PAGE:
Chicago’s budget deficit could skyrocket to $1.9 billion by 2026 if the economy plunges — and even in the most optimistic scenario, the gap between revenues and spending would then be 789 millions of dollars.
Mayor Brandon Johnson’s three-year budget forecast is a far cry from the sunny picture painted by his predecessor, Lori Lightfoot, when she left office.
As the Sun-Times reported Tuesday, the $85 million 2024 budget deficit that Lightfoot projected in mid-April has ballooned to $538 million.
As the newspaper also reported, contributing factors include:
• $200 million tied to Chicago’s burgeoning migrant crisis.
• $90 million triggered by Johnson’s decision to get rid of Lightfoot’s automatic escalator that would have blocked annual property tax increases at the rate of inflation.
• $152 million in federal stimulus funds that cannot be used to “replace revenue” because Chicago has “already recovered revenue” through a recovering economy.
• A $251 million shortfall related to personnel costs, including previously negotiated raises for police officers and firefighters as well as new five-year contracts that call for 7,000 city workers to continue receiving salaries in force paid to their counterparts in the private sector.
There is also an additional $45 million in pension costs, due to Johnson’s decision not to let Chicago Public Schools cover the annual contribution of nonteaching employees who receive retirement checks from the employee pension fund municipal.
Stacy Davis Gates, president of the Chicago Teachers Union, was happy with the choice of Johnson, a former paid CTU organizer.
“Previous mayors shifted these costs to CPS without planning to pay them, sabotaging the district,” Davis Gates said.
Johnson, she added, is “doing what is responsible, legally required and accountable to our schools, our students and the educators who have spent their lives serving CPS.” »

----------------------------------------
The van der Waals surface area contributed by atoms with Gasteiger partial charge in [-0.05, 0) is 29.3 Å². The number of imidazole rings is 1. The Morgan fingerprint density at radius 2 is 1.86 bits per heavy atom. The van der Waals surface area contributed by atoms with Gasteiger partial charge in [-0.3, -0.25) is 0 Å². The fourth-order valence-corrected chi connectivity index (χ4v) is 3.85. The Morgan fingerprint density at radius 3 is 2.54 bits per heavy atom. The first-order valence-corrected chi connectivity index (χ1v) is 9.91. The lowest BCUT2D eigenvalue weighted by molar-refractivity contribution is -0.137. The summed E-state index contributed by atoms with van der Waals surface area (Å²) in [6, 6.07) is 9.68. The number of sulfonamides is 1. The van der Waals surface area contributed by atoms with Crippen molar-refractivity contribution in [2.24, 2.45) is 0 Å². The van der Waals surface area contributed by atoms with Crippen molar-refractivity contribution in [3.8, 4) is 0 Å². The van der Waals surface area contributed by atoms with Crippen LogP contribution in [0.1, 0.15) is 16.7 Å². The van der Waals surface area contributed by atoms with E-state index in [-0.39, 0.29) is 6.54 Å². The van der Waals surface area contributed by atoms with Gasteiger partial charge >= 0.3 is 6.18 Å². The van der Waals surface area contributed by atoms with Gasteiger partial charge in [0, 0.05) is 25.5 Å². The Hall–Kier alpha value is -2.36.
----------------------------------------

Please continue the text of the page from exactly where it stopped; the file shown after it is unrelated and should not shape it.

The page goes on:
The revised forecast and accompanying press release note that “the increase in benchmark interest rates by the Federal Reserve to combat inflation” has impacted the local economy and “adversely impacted income”.
“The projected budget gap paints a realistic picture of our city’s financial situation, which will require careful review and strategic action,” the mayor said in the press release.
“In the coming weeks, we will take a much closer look at the challenges we face and how we will address these challenges in a reasonable and responsible manner and not on the backs of workers and working families,” while supporting “my priorities in the areas of public health”. safety, environment, youth and mental health.
The press release did not mention Johnson’s plan to ask the City Council to repeal the automatic escalator. It simply highlights Johnson’s focus on “minimizing the impact on vital public services and ensuring that the burden of reducing the budget deficit is borne as fairly as possible”.
The new mayor’s “multi-pronged approach” to closing the gap calls for “a spending review, revenue improvement measures and possible reallocation of resources,” according to the press release.
Just last week, Johnson refused to rule out budget cuts or tax increases to fund the seemingly endless parade of asylum seekers and “winterized base camps”. He proposed deporting more than 2,000 migrants now sleeping on Chicago police grounds. train stations, as well as O’Hare and Midway airports. Each tent city capable of housing up to 1,000 migrants would cost the city $5 million per month.
The mayor would only say that “sacrifices” would be required of Chicago taxpayers.
“Chicago is a resilient city with a rich history of meeting challenges head on. We will emerge from this period stronger and more united, continuing our path toward investing in people and a better, stronger, safer Chicago,” the mayor was quoted as saying Wednesday.
Zoning Board Chairman Carlos Ramirez-Rosa (35th), Johnson’s leader, said he was pleased the mayor was “keeping his campaign promise and staying the course on property taxes.”
“Chicagoans have really struggled to keep up with rising property taxes over the past several years, and property tax increases under former Mayors Rahm Emanuel and Lori Lightfoot have not helped Chicago’s working class,” he said. added Ramirez-Rosa.